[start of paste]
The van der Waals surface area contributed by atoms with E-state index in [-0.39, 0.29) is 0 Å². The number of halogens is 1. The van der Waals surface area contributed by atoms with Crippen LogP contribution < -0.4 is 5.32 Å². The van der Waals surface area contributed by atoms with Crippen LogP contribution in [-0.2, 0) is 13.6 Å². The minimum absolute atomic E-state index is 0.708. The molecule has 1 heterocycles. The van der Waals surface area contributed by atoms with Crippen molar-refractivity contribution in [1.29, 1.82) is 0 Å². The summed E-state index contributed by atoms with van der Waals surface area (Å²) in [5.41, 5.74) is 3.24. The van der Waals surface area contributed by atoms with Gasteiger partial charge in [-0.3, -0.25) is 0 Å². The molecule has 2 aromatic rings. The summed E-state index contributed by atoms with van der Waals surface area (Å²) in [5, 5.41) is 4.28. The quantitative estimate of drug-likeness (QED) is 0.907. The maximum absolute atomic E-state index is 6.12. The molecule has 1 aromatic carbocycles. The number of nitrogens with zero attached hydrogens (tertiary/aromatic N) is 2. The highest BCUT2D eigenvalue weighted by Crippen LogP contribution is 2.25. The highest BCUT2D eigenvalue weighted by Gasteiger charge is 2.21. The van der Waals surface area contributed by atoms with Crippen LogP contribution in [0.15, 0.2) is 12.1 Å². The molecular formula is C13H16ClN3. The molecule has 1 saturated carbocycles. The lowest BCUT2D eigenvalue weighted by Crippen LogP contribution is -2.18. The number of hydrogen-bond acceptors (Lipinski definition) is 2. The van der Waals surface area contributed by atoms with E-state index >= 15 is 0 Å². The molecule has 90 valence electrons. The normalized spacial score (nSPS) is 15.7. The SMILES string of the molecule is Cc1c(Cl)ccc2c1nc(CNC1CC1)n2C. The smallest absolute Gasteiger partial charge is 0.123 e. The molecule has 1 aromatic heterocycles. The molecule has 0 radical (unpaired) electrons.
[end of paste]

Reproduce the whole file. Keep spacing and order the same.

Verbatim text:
The van der Waals surface area contributed by atoms with E-state index in [-0.39, 0.29) is 0 Å². The number of halogens is 1. The van der Waals surface area contributed by atoms with Crippen LogP contribution < -0.4 is 5.32 Å². The van der Waals surface area contributed by atoms with Crippen LogP contribution in [-0.2, 0) is 13.6 Å². The minimum absolute atomic E-state index is 0.708. The molecule has 1 heterocycles. The van der Waals surface area contributed by atoms with Crippen molar-refractivity contribution in [1.29, 1.82) is 0 Å². The summed E-state index contributed by atoms with van der Waals surface area (Å²) in [5.41, 5.74) is 3.24. The van der Waals surface area contributed by atoms with Gasteiger partial charge in [-0.3, -0.25) is 0 Å². The molecule has 2 aromatic rings. The summed E-state index contributed by atoms with van der Waals surface area (Å²) in [5, 5.41) is 4.28. The quantitative estimate of drug-likeness (QED) is 0.907. The maximum absolute atomic E-state index is 6.12. The molecule has 1 aromatic carbocycles. The number of nitrogens with zero attached hydrogens (tertiary/aromatic N) is 2. The highest BCUT2D eigenvalue weighted by Crippen LogP contribution is 2.25. The highest BCUT2D eigenvalue weighted by Gasteiger charge is 2.21. The van der Waals surface area contributed by atoms with Crippen LogP contribution in [0.15, 0.2) is 12.1 Å². The molecular formula is C13H16ClN3. The molecule has 1 saturated carbocycles. The lowest BCUT2D eigenvalue weighted by Crippen LogP contribution is -2.18. The number of hydrogen-bond acceptors (Lipinski definition) is 2. The van der Waals surface area contributed by atoms with E-state index >= 15 is 0 Å². The molecule has 90 valence electrons. The normalized spacial score (nSPS) is 15.7. The SMILES string of the molecule is Cc1c(Cl)ccc2c1nc(CNC1CC1)n2C. The smallest absolute Gasteiger partial charge is 0.123 e. The molecule has 1 aromatic heterocycles. The molecule has 0 radical (unpaired) electrons.